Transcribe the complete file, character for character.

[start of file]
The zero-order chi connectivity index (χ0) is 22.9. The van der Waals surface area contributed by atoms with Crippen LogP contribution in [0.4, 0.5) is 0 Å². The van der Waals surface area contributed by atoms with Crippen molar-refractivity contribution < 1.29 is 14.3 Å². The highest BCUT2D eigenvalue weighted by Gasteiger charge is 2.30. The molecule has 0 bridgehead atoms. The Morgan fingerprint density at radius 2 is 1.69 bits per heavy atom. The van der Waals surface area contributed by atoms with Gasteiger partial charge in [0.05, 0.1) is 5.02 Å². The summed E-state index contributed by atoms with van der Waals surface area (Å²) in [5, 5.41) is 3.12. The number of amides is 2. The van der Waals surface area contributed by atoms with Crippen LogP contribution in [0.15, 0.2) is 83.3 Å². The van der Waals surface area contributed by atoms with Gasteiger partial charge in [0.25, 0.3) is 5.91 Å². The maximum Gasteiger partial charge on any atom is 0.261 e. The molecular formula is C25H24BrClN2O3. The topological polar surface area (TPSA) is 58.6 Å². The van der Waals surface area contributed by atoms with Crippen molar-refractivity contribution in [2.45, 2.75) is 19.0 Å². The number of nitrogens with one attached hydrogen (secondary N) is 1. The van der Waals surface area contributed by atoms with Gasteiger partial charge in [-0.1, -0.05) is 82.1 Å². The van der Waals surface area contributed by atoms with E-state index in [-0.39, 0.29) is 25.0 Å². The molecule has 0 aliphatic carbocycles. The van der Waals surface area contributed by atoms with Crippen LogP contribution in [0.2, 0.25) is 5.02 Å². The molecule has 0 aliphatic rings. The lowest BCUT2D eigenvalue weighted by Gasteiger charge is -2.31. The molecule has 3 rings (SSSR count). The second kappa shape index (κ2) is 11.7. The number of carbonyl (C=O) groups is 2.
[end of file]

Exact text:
The zero-order chi connectivity index (χ0) is 22.9. The van der Waals surface area contributed by atoms with Crippen LogP contribution in [0.4, 0.5) is 0 Å². The van der Waals surface area contributed by atoms with Crippen molar-refractivity contribution < 1.29 is 14.3 Å². The highest BCUT2D eigenvalue weighted by Gasteiger charge is 2.30. The molecule has 0 bridgehead atoms. The Morgan fingerprint density at radius 2 is 1.69 bits per heavy atom. The van der Waals surface area contributed by atoms with Gasteiger partial charge in [0.05, 0.1) is 5.02 Å². The summed E-state index contributed by atoms with van der Waals surface area (Å²) in [5, 5.41) is 3.12. The number of amides is 2. The van der Waals surface area contributed by atoms with Crippen LogP contribution in [0.15, 0.2) is 83.3 Å². The van der Waals surface area contributed by atoms with Gasteiger partial charge in [0.25, 0.3) is 5.91 Å². The maximum Gasteiger partial charge on any atom is 0.261 e. The molecular formula is C25H24BrClN2O3. The topological polar surface area (TPSA) is 58.6 Å². The van der Waals surface area contributed by atoms with Crippen molar-refractivity contribution in [2.45, 2.75) is 19.0 Å². The number of nitrogens with one attached hydrogen (secondary N) is 1. The van der Waals surface area contributed by atoms with Gasteiger partial charge in [-0.1, -0.05) is 82.1 Å². The van der Waals surface area contributed by atoms with E-state index in [-0.39, 0.29) is 25.0 Å². The molecule has 0 aliphatic carbocycles. The van der Waals surface area contributed by atoms with Crippen LogP contribution in [0.2, 0.25) is 5.02 Å². The molecule has 0 aliphatic rings. The lowest BCUT2D eigenvalue weighted by Gasteiger charge is -2.31. The molecule has 3 rings (SSSR count). The second kappa shape index (κ2) is 11.7. The number of carbonyl (C=O) groups is 2.